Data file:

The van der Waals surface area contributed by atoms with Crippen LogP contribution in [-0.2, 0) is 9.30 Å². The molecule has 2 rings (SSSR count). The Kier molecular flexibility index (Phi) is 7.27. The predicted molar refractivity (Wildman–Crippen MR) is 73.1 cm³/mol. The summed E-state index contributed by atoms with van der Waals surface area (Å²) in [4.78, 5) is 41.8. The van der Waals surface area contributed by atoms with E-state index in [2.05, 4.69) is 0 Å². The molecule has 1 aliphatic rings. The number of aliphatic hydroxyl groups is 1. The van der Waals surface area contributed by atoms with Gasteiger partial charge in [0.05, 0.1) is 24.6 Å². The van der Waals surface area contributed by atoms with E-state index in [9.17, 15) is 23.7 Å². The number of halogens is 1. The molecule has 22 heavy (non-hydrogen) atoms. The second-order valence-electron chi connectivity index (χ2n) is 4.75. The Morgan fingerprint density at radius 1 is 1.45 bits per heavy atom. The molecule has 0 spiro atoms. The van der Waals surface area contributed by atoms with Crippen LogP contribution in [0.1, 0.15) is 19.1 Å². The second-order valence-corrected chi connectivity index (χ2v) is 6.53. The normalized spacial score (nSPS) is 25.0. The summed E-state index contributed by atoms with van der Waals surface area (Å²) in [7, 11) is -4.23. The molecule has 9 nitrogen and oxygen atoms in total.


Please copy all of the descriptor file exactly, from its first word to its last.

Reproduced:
The van der Waals surface area contributed by atoms with Crippen LogP contribution in [-0.2, 0) is 9.30 Å². The molecule has 2 rings (SSSR count). The Kier molecular flexibility index (Phi) is 7.27. The predicted molar refractivity (Wildman–Crippen MR) is 73.1 cm³/mol. The summed E-state index contributed by atoms with van der Waals surface area (Å²) in [4.78, 5) is 41.8. The van der Waals surface area contributed by atoms with E-state index in [2.05, 4.69) is 0 Å². The molecule has 1 aliphatic rings. The number of aliphatic hydroxyl groups is 1. The van der Waals surface area contributed by atoms with Gasteiger partial charge in [0.05, 0.1) is 24.6 Å². The van der Waals surface area contributed by atoms with E-state index in [9.17, 15) is 23.7 Å². The number of halogens is 1. The molecule has 22 heavy (non-hydrogen) atoms. The second-order valence-electron chi connectivity index (χ2n) is 4.75. The Morgan fingerprint density at radius 1 is 1.45 bits per heavy atom. The molecule has 0 spiro atoms. The van der Waals surface area contributed by atoms with Crippen LogP contribution in [0.1, 0.15) is 19.1 Å². The second-order valence-corrected chi connectivity index (χ2v) is 6.53. The normalized spacial score (nSPS) is 25.0. The summed E-state index contributed by atoms with van der Waals surface area (Å²) in [7, 11) is -4.23. The molecule has 9 nitrogen and oxygen atoms in total.